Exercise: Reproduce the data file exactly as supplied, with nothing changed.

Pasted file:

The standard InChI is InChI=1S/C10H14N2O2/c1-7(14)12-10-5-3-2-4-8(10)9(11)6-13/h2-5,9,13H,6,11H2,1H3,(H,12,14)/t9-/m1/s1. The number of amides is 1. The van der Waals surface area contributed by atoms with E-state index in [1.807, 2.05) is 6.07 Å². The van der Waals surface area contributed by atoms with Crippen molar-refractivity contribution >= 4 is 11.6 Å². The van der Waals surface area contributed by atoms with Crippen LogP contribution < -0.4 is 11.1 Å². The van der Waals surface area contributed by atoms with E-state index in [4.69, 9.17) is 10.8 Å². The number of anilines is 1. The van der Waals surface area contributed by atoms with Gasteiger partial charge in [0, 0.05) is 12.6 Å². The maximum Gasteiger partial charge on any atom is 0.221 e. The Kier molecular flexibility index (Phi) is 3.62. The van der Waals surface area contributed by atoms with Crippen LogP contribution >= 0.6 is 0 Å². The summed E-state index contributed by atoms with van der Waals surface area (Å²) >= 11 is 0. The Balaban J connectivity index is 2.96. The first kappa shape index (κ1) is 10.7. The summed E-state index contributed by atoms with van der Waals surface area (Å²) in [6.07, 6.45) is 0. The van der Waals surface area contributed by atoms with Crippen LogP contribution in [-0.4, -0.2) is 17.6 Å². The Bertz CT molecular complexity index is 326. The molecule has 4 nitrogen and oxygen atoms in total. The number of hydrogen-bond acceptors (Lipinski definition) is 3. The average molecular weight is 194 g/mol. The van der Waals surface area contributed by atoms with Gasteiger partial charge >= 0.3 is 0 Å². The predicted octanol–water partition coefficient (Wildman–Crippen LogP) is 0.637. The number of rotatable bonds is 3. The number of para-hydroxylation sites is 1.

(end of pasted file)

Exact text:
The standard InChI is InChI=1S/C10H14N2O2/c1-7(14)12-10-5-3-2-4-8(10)9(11)6-13/h2-5,9,13H,6,11H2,1H3,(H,12,14)/t9-/m1/s1. The number of amides is 1. The van der Waals surface area contributed by atoms with E-state index in [1.807, 2.05) is 6.07 Å². The van der Waals surface area contributed by atoms with Crippen molar-refractivity contribution >= 4 is 11.6 Å². The van der Waals surface area contributed by atoms with Crippen LogP contribution < -0.4 is 11.1 Å². The van der Waals surface area contributed by atoms with E-state index in [4.69, 9.17) is 10.8 Å². The number of anilines is 1. The van der Waals surface area contributed by atoms with Gasteiger partial charge in [0, 0.05) is 12.6 Å². The maximum Gasteiger partial charge on any atom is 0.221 e. The Kier molecular flexibility index (Phi) is 3.62. The van der Waals surface area contributed by atoms with Crippen LogP contribution >= 0.6 is 0 Å². The summed E-state index contributed by atoms with van der Waals surface area (Å²) >= 11 is 0. The Balaban J connectivity index is 2.96. The first kappa shape index (κ1) is 10.7. The summed E-state index contributed by atoms with van der Waals surface area (Å²) in [6.07, 6.45) is 0. The van der Waals surface area contributed by atoms with Crippen LogP contribution in [-0.4, -0.2) is 17.6 Å². The Bertz CT molecular complexity index is 326. The molecule has 4 nitrogen and oxygen atoms in total. The number of hydrogen-bond acceptors (Lipinski definition) is 3. The average molecular weight is 194 g/mol. The van der Waals surface area contributed by atoms with Gasteiger partial charge >= 0.3 is 0 Å². The predicted octanol–water partition coefficient (Wildman–Crippen LogP) is 0.637. The number of rotatable bonds is 3. The number of para-hydroxylation sites is 1.